Child safety in Humboldt County | Lost Coast Outpost | Humboldt County

Michael Hansen asks Natalie Arroyo, Kim Bergel, Mike Newman

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Child safety in Humboldt County

I have seen a number of stories and online comments about the county’s shameful history of neglecting vulnerable children, and that it took a state judgment against the Department of Health & Human Services and the Sheriff’s Office to force them to look after abused children in our community.

Equally worrying to me is the Outpost investigative report from last August about  a large number of accusations of decades of child abuse (including sexual abuse) against the Gospel Outreach group that lives and operates in District 4 - which to this day has had zero public follow-up from any county department.

Just today, I read the news from Monday’s Board of Supervisors meeting that Humboldt County has one of the highest proportions of people who have had adverse childhood experiences of any county in the state, and that the BOS has proclaimed April as Child Abuse Prevention Month, endorsing more “awareness” without implementing a detailed inter-departmental plan on how to actually lower the rate of local child neglect and abuse.

If you are elected Supervisor, how would you address this ongoing crisis, and specifically how would you address the accusations against Gospel Outreach?

Thank you for your time.

— Michael Hansen


Natalie Arroyo

Hello Michael,

Thanks for raising this important issue. I’ve been ruminating on your question for a few days now. The topic of Adverse Childhood Experiences (ACEs) has been raised many times over the past few years. I have spoken with our California Surgeon General, Dr. Nadine Burke-Harris, about this matter and it’s a top concern at the state level - something that is crucial to identify as a problem in order to create funding to address it. ACEs - like instability within a family unit, being houseless, having an abusive or unsafe home life, neglect, and other stress-inducing experiences - can have a profound impact on physical and mental health over a person’s life. We are seeing the impacts in our communities in adults and children with challenging and complex mental and behavioral health needs.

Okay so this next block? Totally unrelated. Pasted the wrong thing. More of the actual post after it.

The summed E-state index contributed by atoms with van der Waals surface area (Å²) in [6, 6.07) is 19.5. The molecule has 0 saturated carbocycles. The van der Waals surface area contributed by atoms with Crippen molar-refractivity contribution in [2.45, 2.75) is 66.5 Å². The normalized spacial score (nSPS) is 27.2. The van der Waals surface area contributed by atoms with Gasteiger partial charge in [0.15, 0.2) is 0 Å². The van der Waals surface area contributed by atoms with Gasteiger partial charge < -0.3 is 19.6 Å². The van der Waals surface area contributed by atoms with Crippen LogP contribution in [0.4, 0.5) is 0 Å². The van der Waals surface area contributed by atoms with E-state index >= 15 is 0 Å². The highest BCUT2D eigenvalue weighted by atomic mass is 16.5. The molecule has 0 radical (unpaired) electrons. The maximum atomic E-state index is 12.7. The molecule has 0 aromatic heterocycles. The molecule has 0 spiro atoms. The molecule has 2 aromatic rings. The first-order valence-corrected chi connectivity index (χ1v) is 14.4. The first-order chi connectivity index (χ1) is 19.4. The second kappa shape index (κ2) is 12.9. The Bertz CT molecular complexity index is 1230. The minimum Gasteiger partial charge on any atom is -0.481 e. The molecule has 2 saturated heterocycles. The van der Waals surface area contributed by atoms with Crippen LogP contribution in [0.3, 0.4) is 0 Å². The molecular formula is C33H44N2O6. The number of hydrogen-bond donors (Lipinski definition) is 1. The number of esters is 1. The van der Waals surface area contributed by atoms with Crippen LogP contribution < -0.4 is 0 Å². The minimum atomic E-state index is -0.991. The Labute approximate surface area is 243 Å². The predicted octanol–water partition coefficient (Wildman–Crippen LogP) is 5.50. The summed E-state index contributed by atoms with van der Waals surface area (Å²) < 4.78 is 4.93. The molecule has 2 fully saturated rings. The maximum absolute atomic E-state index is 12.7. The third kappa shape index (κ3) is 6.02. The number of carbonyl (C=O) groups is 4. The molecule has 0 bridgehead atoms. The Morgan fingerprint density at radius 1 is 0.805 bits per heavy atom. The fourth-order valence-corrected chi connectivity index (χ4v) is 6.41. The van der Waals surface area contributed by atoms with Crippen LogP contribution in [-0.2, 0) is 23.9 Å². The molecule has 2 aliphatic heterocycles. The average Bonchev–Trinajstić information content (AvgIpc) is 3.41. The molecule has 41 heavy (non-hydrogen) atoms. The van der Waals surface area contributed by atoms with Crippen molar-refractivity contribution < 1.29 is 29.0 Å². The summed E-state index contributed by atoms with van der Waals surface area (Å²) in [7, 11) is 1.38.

As a County and as a society, I believe we are coming to grips with the importance of mental and behavioral health care. The abuse and neglect that children experience is so often linked to unmet needs for care for generations within families. While we must quickly intervene to protect the most vulnerable in our society during crises, we also need to work to rebuild the framework that cares for people. The good news is that the County has assets already to improve crisis care in the near future, and the state is making it a priority to address mental health more comprehensively and assertively.